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Five Reasons To Reconsider The Ruger Mini-14

When it comes to .223 Rem. semi-automatic rifles, Ruger’s Mini-14 has long been one of the obvious choices. And it’s no wonder, considering it offers nearly the same handiness as the M1 Carbine, the ballistics of the AR15, and the feel of the classic M1 Garand and M14. The Mini’s popularity confirms its strong perceived relevance among a wide range of users, and sustained sales for more than 40 years is evidence of its sound design—even if it’s unfairly judged by the same criteria as today’s predominant platform, the AR, which enjoys the huge advantages of U.S. military adoption and unlimited manufacturing sources. So while some consider the Mini a bit dowdy or lowly, it is actually a serious standout worth giving a second look. Here are just five of the many reasons why a Mini Ranch, Tactical, Target or Thirty model should be on your short list the next time you shop for a modern rifle:

1. The AR may not be right for you.
As difficult as it may be for some to believe, not everyone finds the AR platform appealing. There are a number of reasons why, but two come quickly to mind. The first is that its appearance may be too "tactical" for some people's tastes; aesthetics can be subjective. And the second is that its controls may not be intuitive for some users because of their physical makeup and/or lack of prior training. In contrast to the former, most versions of the Mini have a sporter-like profile and some feature wood stocks, making them right at home in saddle scabbards, pickup trucks and, more importantly, in the minds of many for whom the sight of a traditional rifle is less likely to arouse unwanted attention. As to the latter, the Mini’s centrally located safety, its hook-rock-and-lock magazine design, and its beefy, integral charging handle make for a straightforward manual of arms with the respective benefits of rapid employment, secure loading and positive chambering. Add to these factors the Mini’s light overall weight (6 lbs., 12 ozs.) and handiness (36¾"), and you have a combination of qualities that is difficult to ignore.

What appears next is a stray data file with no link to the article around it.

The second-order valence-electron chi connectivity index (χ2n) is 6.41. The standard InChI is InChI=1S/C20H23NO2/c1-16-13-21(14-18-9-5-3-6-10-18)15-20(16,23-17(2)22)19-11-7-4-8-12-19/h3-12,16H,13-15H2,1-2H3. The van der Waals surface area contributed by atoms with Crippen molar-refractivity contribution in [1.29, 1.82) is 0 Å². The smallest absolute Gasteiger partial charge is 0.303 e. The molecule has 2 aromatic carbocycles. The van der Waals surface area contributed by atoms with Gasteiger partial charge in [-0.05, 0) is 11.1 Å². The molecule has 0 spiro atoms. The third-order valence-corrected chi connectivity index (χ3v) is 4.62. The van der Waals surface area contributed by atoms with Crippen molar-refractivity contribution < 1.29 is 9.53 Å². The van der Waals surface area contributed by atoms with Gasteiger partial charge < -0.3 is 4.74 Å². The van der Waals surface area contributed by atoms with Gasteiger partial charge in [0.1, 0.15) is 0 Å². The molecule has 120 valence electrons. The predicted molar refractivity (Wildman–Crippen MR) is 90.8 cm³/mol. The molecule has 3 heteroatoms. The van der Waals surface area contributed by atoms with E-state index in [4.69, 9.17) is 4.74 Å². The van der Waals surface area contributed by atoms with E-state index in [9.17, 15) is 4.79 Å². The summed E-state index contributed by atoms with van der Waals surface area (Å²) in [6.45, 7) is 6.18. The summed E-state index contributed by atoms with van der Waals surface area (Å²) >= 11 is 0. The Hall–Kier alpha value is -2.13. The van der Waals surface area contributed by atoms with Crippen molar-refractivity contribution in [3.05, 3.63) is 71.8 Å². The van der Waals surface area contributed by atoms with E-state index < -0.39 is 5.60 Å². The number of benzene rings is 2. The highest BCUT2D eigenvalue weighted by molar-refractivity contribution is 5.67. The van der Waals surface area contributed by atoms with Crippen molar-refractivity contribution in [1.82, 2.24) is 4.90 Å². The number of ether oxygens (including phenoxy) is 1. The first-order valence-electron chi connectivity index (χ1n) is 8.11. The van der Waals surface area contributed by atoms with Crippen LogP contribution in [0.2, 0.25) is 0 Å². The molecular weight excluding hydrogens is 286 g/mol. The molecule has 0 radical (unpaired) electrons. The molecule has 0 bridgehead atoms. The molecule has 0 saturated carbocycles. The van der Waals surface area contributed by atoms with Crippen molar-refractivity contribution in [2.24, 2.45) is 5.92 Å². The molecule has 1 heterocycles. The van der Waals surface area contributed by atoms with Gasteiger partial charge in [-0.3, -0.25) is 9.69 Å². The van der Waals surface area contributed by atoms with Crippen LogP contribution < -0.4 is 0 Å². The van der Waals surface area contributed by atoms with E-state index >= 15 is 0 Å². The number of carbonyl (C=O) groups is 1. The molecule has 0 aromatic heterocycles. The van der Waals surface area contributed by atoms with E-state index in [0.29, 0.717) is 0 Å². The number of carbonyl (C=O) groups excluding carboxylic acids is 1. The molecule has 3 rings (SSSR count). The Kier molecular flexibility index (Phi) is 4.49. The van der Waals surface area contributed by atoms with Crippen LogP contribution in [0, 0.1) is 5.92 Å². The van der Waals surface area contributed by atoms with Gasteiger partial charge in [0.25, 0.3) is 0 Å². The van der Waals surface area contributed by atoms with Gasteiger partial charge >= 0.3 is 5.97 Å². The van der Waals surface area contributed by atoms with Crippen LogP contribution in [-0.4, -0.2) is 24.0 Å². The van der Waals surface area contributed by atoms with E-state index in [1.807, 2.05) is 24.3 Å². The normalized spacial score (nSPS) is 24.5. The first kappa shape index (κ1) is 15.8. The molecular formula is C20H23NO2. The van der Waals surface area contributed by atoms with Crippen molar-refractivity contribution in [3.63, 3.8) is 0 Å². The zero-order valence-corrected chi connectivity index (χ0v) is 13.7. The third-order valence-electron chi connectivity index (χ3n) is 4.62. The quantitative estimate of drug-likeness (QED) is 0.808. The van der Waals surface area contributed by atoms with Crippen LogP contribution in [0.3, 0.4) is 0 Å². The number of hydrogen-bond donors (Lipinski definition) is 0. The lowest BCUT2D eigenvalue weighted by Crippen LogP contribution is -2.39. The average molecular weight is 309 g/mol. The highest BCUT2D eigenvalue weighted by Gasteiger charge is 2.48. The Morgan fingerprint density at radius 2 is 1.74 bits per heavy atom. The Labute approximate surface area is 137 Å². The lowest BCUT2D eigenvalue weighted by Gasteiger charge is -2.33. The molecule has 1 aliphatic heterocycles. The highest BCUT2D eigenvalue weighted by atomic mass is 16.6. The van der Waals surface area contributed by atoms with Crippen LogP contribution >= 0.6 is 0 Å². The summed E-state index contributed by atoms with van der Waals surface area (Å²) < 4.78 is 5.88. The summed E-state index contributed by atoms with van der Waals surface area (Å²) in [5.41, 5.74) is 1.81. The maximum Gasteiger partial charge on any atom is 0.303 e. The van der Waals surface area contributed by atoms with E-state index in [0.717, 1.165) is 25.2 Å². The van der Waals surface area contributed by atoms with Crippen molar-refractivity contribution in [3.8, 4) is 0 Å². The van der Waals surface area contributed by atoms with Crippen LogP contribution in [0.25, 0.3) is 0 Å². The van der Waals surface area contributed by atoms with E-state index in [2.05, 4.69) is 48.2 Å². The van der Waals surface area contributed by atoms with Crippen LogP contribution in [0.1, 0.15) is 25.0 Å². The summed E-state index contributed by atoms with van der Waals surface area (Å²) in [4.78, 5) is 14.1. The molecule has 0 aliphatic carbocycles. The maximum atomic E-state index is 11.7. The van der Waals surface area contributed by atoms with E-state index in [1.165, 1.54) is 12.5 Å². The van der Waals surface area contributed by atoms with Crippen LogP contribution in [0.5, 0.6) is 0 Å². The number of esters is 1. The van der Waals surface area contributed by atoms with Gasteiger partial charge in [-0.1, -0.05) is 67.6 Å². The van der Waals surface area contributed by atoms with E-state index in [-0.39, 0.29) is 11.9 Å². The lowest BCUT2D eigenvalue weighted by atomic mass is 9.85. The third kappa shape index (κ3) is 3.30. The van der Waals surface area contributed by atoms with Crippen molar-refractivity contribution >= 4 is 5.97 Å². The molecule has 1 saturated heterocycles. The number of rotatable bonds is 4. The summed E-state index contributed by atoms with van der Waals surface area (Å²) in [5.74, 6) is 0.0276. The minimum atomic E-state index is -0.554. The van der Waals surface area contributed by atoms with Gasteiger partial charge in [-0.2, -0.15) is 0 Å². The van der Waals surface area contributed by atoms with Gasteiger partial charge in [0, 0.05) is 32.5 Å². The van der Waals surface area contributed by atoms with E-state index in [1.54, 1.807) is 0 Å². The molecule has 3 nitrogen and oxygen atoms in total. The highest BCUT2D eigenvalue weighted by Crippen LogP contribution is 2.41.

2. The latest Minis are more accurate.
The Mini has long suffered from a reputation among many users for poor accuracy. Theories abound as to why that is the case: My own is that the considerable mass of the operating slide impacts harshly against the gas block, which is bolted directly to the relatively thin barrel, not allowing the barrel to return to its precise point of rest between shots. But in 2005, Ruger retooled the Mini-14 production line and most shooters agree that, beginning with the 580-prefix series guns made since then, shooting 2" groups at 100 yds. is not out of the question. Again, it may come as a surprise to some, but not everyone needs a half-m.o.a.-capable rifle. Many tasks just don’t require that level of accuracy. In fact, most hunting and self-defense situations are in that category. Also, my experience is that accuracy and reliability in semi-automatic rifle actions is usually inversely proportional. So, anything that the Mini lacks in the way of accuracy is, practically speaking, likely more than made up for in reliability and cleanliness of operation and in lack of ammunition sensitivity.